Thursday, August 21, 2008

Futuring Methodology - Needs based Analysis

Socio-Technical Futuring
Technology Prognostication

Issue: Provide a Socio-Technical Futuring forecast for the state-of- the-technical-art in the range of ten to fifteen years from now.

Background: Forecasting future technology is at best a very imprecise science. While our text has tried to establish some rules, it has also provides examples of how the current framework fails to meet the requirements for forecasting.
One of the best sources for forecasting of technical capability development has been science fiction authors. Reviewing the source of these relatively accurate predictions, there appears to be a direct connection to “need”. The characters and plots of these writings are required to meet new challenges and at the same time the mechanics of the writing require unique technical solutions to support the plot.
Science fiction tends to place characters, with all of the flaws and foibles of today’s humanity, in future situations with the task of overcoming and succeeding in the face of future challenges. This tends to distil the needs of the characters into identifiable patterns. Writer’s then have the choice of solving the needs of the characters in terms of technology or “character”. Since this genre tends to embrace technology, many of the needs are resolved by technology that is “the brain child” of the author. For example, in “ALIEN”, since the heroine is relatively weak compared to the creature, a robotic suit is envisaged to equal out the difference in hand to hand combat. This needs analysis approach forecasts a technology – robotic suits – that meets the needs of the character and is also practical for future technology development.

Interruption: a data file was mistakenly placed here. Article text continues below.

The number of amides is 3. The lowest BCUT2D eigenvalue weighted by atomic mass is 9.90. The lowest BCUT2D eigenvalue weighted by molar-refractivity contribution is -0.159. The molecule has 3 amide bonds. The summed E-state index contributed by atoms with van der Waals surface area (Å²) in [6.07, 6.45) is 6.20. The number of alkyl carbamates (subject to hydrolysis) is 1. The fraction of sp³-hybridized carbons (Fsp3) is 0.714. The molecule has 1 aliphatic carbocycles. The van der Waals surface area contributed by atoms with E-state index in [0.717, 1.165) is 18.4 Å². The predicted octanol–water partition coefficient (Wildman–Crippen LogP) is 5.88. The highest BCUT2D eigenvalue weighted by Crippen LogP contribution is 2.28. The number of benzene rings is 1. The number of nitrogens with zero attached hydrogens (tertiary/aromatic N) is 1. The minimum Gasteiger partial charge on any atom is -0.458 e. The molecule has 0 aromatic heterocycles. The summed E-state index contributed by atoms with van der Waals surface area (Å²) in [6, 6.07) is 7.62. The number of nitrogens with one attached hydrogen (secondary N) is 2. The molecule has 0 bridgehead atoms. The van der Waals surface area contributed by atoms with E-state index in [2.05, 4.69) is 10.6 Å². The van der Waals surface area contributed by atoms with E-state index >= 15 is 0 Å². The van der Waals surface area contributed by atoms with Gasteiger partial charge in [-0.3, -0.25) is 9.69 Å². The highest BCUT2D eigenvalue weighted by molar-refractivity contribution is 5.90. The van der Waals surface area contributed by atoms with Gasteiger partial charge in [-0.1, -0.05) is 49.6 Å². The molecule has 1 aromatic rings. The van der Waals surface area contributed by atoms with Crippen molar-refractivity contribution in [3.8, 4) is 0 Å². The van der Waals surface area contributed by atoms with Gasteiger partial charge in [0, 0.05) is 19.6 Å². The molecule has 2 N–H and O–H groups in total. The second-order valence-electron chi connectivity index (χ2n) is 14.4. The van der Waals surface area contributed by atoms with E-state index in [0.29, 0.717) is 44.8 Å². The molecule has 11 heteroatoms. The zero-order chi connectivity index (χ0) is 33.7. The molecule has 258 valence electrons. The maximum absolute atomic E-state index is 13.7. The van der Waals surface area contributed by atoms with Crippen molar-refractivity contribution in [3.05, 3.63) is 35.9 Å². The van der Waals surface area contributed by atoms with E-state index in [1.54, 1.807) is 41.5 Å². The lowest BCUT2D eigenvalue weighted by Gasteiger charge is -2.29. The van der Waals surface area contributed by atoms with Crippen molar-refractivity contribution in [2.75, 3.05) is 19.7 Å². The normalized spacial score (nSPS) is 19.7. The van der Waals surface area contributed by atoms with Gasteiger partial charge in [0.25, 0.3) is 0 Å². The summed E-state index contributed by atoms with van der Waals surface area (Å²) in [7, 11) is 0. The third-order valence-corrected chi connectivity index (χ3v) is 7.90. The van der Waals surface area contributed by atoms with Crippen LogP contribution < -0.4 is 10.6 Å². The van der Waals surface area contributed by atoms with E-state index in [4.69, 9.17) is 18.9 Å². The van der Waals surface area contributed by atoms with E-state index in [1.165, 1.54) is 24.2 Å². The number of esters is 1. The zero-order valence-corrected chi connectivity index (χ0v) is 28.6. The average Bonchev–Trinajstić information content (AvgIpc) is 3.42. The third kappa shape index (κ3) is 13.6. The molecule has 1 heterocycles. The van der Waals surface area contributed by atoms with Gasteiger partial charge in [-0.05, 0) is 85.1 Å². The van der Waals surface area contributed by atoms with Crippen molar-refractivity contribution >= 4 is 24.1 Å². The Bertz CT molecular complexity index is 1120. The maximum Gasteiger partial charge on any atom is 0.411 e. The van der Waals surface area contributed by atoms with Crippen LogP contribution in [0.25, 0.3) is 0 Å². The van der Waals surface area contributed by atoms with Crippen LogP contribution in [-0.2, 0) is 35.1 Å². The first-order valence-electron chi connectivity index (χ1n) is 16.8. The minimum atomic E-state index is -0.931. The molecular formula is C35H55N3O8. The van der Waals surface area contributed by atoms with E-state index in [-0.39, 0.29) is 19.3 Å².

A second approach to needs definition in science fiction writing is the need for technology to support the plot and characters. For example, in the “Star Trek” series, the time required to move characters or respond to emergencies using mechanical movement would be too long to support the plot. The technology solution was near instantaneous movement of the characters over large distance using a “teleporter”. Another plot support example from Star Trek is the need for the Enterprise to be surprised by an adversary. The technology responding to this need was the “cloaking” device that allowed the authors to surprise Capt Kirk without making him look like an idiot.
It is proposed that perhaps looking at a need matrix can help generate more precise future technology requirements. Further, it would also tend to identify practical technology that has an already defined purpose.

Discussion: Needs analysis must be carefully constrained to allow for prediction of future technology requirements and concepts for this assignment. Table 1 provides an overview of the need analysis.

Table 1. Need Statement Overview
Need Area
Time Frame
Resolved need
Possible Technologies
Technology Prediction
+20 yrs
Quietly move to adversaries location
1 person transport, non-space travel, multi-terrain, quiet